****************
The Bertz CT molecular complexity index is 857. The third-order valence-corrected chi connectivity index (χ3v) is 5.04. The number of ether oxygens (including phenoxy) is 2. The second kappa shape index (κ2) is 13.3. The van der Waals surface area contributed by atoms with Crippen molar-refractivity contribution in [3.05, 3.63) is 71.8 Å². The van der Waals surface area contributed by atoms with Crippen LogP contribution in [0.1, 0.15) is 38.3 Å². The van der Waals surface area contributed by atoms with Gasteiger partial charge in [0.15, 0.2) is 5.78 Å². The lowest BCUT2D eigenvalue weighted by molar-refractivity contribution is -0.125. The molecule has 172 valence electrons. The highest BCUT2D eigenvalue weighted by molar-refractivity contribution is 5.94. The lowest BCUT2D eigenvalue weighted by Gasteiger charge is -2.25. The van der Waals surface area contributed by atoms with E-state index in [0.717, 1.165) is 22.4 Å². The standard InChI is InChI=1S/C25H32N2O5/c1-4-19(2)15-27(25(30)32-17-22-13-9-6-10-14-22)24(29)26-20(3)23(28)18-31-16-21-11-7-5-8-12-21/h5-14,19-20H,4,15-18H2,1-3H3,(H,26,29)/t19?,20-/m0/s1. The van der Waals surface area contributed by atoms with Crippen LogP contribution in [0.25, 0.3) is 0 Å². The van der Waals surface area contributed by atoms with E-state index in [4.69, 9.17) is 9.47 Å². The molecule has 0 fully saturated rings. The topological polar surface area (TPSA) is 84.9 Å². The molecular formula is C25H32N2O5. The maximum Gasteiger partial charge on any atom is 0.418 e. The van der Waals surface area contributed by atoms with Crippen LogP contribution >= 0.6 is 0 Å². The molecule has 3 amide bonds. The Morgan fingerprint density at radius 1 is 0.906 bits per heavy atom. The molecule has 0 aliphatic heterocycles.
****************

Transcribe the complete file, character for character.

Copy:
The Bertz CT molecular complexity index is 857. The third-order valence-corrected chi connectivity index (χ3v) is 5.04. The number of ether oxygens (including phenoxy) is 2. The second kappa shape index (κ2) is 13.3. The van der Waals surface area contributed by atoms with Crippen molar-refractivity contribution in [3.05, 3.63) is 71.8 Å². The van der Waals surface area contributed by atoms with Crippen LogP contribution in [0.1, 0.15) is 38.3 Å². The van der Waals surface area contributed by atoms with Gasteiger partial charge in [0.15, 0.2) is 5.78 Å². The lowest BCUT2D eigenvalue weighted by molar-refractivity contribution is -0.125. The molecule has 172 valence electrons. The highest BCUT2D eigenvalue weighted by molar-refractivity contribution is 5.94. The lowest BCUT2D eigenvalue weighted by Gasteiger charge is -2.25. The van der Waals surface area contributed by atoms with E-state index in [0.717, 1.165) is 22.4 Å². The standard InChI is InChI=1S/C25H32N2O5/c1-4-19(2)15-27(25(30)32-17-22-13-9-6-10-14-22)24(29)26-20(3)23(28)18-31-16-21-11-7-5-8-12-21/h5-14,19-20H,4,15-18H2,1-3H3,(H,26,29)/t19?,20-/m0/s1. The van der Waals surface area contributed by atoms with Crippen LogP contribution in [0.25, 0.3) is 0 Å². The van der Waals surface area contributed by atoms with E-state index in [4.69, 9.17) is 9.47 Å². The molecule has 0 fully saturated rings. The topological polar surface area (TPSA) is 84.9 Å². The molecular formula is C25H32N2O5. The maximum Gasteiger partial charge on any atom is 0.418 e. The van der Waals surface area contributed by atoms with Crippen LogP contribution >= 0.6 is 0 Å². The molecule has 3 amide bonds. The Morgan fingerprint density at radius 1 is 0.906 bits per heavy atom. The molecule has 0 aliphatic heterocycles.